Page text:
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Article

A Survey of Attacks Against Twitter Spam Detectors in an Adversarial Environment

Department of Computer Science, University of York, York YO10 5DD, UK
*
Author to whom correspondence should be addressed.
Robotics 2019, 8(3), 50; https://doi.org/10.3390/robotics8030050
Received: 10 May 2019 / Revised: 1 July 2019 / Accepted: 1 July 2019 / Published: 4 July 2019
(This article belongs to the Special Issue Latest Artificial Intelligence Research Output 2018)

Abstract

:
Online Social Networks (OSNs), such as Facebook and Twitter, have become a very important part of many people’s daily lives. Unfortunately, the high popularity of these platforms makes them very attractive to spammers. Machine learning (ML) techniques have been widely used as a tool to address many cybersecurity application problems (such as spam and malware detection). However, most of the proposed approaches do not consider the presence of adversaries that target the defense mechanism itself. Adversaries can launch sophisticated attacks to undermine deployed spam detectors either during training or the prediction (test) phase. Not considering these adversarial activities at the design stage makes OSNs’ spam detectors vulnerable to a range of adversarial attacks. Thus, this paper surveys the attacks against Twitter spam detectors in an adversarial environment, and a general taxonomy of potential adversarial attacks is presented using common frameworks from the literature. Examples of adversarial activities on Twitter that were discovered after observing Arabic trending hashtags are discussed in detail. A new type of spam tweet (adversarial spam tweet), which can be used to undermine a deployed classifier, is examined. In addition, possible countermeasures that could increase the robustness of Twitter spam detectors to such attacks are investigated.

1. Introduction

Online Social Networks (OSNs), such as Facebook, WhatsApp, and Twitter, have become a very important part of daily life. People use them to make friends, communicate with each other, read the news, and share their stories. The amount of information shared in these OSNs has continued to increase over the past few years. One study showed that the number of profiles on Facebook, Twitter, and LinkedIn reached more than 2 billion in 2016 [1].
Unfortunately, the high popularity of these OSNs has made them very attractive to malicious users, or spammers. Spammers spread false information, propaganda, rumors, fake news, or unwanted messages [2]. The term “spam” refers to an unsolicited message that is received from a random sender who has no relationship with the receiver. These messages can contain malware, advertisements, or URLs that direct the recipients to malicious websites [3]. Spamming on the Internet first appeared in the 1990s in the form of email spam [1]. Although spam is prevalent in all forms of online communication (such as email and the Web), researchers’ and practitioners’ attention has increasingly shifted to spam on OSNs because of the growing number of spammers and the possible negative effects on users [3,4].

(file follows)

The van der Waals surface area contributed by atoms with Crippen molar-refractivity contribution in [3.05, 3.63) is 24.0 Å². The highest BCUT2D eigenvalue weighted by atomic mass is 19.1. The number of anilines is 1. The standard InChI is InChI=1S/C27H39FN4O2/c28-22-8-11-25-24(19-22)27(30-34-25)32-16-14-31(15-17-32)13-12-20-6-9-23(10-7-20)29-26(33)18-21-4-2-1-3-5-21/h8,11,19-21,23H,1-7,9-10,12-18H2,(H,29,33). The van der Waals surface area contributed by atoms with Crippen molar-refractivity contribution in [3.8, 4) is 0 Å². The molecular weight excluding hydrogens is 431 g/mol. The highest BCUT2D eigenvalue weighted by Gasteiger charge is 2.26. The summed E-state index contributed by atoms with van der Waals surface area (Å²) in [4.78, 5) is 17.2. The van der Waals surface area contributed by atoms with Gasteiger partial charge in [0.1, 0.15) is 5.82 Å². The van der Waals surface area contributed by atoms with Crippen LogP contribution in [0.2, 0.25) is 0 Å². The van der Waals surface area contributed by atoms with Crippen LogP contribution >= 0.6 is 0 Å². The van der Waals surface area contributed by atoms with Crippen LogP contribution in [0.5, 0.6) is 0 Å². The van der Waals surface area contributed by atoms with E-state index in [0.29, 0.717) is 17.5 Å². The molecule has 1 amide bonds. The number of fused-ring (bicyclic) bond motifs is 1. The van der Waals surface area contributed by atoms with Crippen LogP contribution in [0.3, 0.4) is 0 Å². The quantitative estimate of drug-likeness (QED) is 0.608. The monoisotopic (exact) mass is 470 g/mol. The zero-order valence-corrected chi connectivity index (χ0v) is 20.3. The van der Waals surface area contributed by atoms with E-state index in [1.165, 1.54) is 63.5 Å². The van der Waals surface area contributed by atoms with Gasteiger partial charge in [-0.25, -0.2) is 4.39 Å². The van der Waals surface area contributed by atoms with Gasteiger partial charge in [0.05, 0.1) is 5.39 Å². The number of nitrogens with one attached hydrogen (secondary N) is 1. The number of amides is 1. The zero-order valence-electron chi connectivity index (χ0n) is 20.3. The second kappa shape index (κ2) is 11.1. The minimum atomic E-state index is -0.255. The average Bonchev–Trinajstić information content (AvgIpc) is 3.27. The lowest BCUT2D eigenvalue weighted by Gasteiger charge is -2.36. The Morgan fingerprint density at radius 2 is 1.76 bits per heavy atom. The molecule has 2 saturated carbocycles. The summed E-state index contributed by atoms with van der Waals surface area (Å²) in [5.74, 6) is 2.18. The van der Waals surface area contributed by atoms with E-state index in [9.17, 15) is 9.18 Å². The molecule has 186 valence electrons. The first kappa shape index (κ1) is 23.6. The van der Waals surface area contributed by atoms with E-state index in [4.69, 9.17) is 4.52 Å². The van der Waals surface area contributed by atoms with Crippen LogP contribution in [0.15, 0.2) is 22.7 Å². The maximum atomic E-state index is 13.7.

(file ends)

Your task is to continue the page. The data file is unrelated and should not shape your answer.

The first appearance of spam on Facebook was in 2008, while the first Twitter spam attack, in which a number of Twitter accounts were hacked to spread advertisements, was in 2009 [5,6]. On Twitter, spammers tweet for several reasons, such as to spread advertisements, disseminate pornography, spread viruses, phishing, or simply compromise a system’s reputation [7]. Furthermore, in Ref. [8], the authors asserted that a tweet is considered spam if it is not composed purely of text. Instead, it contains a hashtag, a mention, a URL, or an image. Various types of spam are found on OSNs, including textual pattern spam [9], image spam [10,11], URL-based spam [12], and phone number-based spam [13]. Whilst most previous studies have focused on detecting the above types of spam, few have attempted to detect advertisement spam. The authors in Ref. [14] categorized adversarial advertisements as counterfeit goods, misleading or inaccurate claims, phishing, arbitrage, and malware. The diversity of spam on OSNs makes it very hard for any single existing method to detect most spam [15]. Several reported incidents reveal the danger of spammers on OSNs. For example, a number of NatWest bank customers were victims of a Twitter-based phishing attack that used spam tweets that looked very similar to those from the official NatWest customer support account [1]. A recent study noted that the increase in OSN spammers, who distribute unsolicited spam and advertise untrustworthy products, affects the public’s perception of companies, which can eventually lead to people developing biased opinions [16].
The issue of spamming via OSNs has become an area of interest to a number of researchers, many of whom have proposed solutions to detect spam using techniques such as blacklisting and whitelisting, Machine Learning (ML), and others. ML techniques have been shown to be effective when deployed to solve security issues in different domains; such ML approaches include email spam filters, intrusion detection systems (IDSs), and malware detectors [17]. ML techniques aim to automatically classify messages as either spam or non-spam. Various OSN spam detectors have been developed using ML algorithms, including Support Vector Machine (SVM) [7], Random Forests (RF) [18,19], and, more recently, Deep Neural Networks [3].